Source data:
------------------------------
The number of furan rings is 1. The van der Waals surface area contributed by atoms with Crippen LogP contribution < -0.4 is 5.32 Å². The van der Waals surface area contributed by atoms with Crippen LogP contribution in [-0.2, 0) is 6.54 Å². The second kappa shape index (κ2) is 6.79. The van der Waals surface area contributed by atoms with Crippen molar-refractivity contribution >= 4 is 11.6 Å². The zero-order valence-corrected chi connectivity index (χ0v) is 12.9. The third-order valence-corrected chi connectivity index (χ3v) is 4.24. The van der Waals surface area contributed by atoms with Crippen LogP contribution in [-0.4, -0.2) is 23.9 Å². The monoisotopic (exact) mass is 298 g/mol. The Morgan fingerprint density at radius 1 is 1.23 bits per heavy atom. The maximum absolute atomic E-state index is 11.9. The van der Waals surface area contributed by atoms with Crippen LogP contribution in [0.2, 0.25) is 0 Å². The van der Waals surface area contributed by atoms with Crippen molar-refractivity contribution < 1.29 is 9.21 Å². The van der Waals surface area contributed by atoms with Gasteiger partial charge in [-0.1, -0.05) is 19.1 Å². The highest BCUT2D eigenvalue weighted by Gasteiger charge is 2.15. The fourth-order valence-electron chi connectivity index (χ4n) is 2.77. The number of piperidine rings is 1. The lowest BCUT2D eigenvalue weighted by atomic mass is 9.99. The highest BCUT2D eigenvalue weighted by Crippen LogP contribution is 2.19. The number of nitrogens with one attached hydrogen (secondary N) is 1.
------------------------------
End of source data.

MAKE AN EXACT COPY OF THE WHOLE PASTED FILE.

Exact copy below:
The number of furan rings is 1. The van der Waals surface area contributed by atoms with Crippen LogP contribution < -0.4 is 5.32 Å². The van der Waals surface area contributed by atoms with Crippen LogP contribution in [-0.2, 0) is 6.54 Å². The second kappa shape index (κ2) is 6.79. The van der Waals surface area contributed by atoms with Crippen molar-refractivity contribution >= 4 is 11.6 Å². The zero-order valence-corrected chi connectivity index (χ0v) is 12.9. The third-order valence-corrected chi connectivity index (χ3v) is 4.24. The van der Waals surface area contributed by atoms with Crippen LogP contribution in [-0.4, -0.2) is 23.9 Å². The monoisotopic (exact) mass is 298 g/mol. The Morgan fingerprint density at radius 1 is 1.23 bits per heavy atom. The maximum absolute atomic E-state index is 11.9. The van der Waals surface area contributed by atoms with Crippen LogP contribution in [0.2, 0.25) is 0 Å². The van der Waals surface area contributed by atoms with Crippen molar-refractivity contribution < 1.29 is 9.21 Å². The van der Waals surface area contributed by atoms with Gasteiger partial charge in [-0.1, -0.05) is 19.1 Å². The highest BCUT2D eigenvalue weighted by Gasteiger charge is 2.15. The fourth-order valence-electron chi connectivity index (χ4n) is 2.77. The number of piperidine rings is 1. The lowest BCUT2D eigenvalue weighted by atomic mass is 9.99. The highest BCUT2D eigenvalue weighted by Crippen LogP contribution is 2.19. The number of nitrogens with one attached hydrogen (secondary N) is 1.